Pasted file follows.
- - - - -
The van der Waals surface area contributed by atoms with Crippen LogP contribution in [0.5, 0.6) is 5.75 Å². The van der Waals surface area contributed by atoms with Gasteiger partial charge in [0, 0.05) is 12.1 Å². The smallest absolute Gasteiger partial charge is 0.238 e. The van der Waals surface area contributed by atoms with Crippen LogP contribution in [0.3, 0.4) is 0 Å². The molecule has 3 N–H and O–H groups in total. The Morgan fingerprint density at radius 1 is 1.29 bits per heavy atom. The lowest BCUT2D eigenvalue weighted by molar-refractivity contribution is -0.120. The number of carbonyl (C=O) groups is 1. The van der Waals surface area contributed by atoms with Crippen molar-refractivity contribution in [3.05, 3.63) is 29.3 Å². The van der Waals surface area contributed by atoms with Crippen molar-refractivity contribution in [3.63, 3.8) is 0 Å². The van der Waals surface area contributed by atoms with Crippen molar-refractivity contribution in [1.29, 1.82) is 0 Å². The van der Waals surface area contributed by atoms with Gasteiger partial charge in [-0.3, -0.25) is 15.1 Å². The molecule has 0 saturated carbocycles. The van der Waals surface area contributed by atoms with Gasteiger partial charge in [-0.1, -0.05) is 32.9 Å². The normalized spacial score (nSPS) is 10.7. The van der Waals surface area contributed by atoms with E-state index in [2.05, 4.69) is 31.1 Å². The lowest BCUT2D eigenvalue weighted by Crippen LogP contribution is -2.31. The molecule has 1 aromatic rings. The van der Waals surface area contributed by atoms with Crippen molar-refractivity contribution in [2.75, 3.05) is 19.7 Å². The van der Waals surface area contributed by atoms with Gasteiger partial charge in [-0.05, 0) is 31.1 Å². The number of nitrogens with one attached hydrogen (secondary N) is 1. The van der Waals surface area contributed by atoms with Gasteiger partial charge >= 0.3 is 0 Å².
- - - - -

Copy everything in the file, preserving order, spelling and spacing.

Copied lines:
The van der Waals surface area contributed by atoms with Crippen LogP contribution in [0.5, 0.6) is 5.75 Å². The van der Waals surface area contributed by atoms with Gasteiger partial charge in [0, 0.05) is 12.1 Å². The smallest absolute Gasteiger partial charge is 0.238 e. The van der Waals surface area contributed by atoms with Crippen LogP contribution in [0.3, 0.4) is 0 Å². The molecule has 3 N–H and O–H groups in total. The Morgan fingerprint density at radius 1 is 1.29 bits per heavy atom. The lowest BCUT2D eigenvalue weighted by molar-refractivity contribution is -0.120. The number of carbonyl (C=O) groups is 1. The van der Waals surface area contributed by atoms with Crippen molar-refractivity contribution in [3.05, 3.63) is 29.3 Å². The van der Waals surface area contributed by atoms with Crippen molar-refractivity contribution in [3.63, 3.8) is 0 Å². The van der Waals surface area contributed by atoms with Crippen molar-refractivity contribution in [1.29, 1.82) is 0 Å². The van der Waals surface area contributed by atoms with Gasteiger partial charge in [-0.3, -0.25) is 15.1 Å². The molecule has 0 saturated carbocycles. The van der Waals surface area contributed by atoms with Gasteiger partial charge in [-0.1, -0.05) is 32.9 Å². The normalized spacial score (nSPS) is 10.7. The van der Waals surface area contributed by atoms with E-state index in [2.05, 4.69) is 31.1 Å². The lowest BCUT2D eigenvalue weighted by Crippen LogP contribution is -2.31. The molecule has 1 aromatic rings. The van der Waals surface area contributed by atoms with Crippen molar-refractivity contribution in [2.75, 3.05) is 19.7 Å². The van der Waals surface area contributed by atoms with Gasteiger partial charge in [-0.05, 0) is 31.1 Å². The number of nitrogens with one attached hydrogen (secondary N) is 1. The van der Waals surface area contributed by atoms with Gasteiger partial charge >= 0.3 is 0 Å².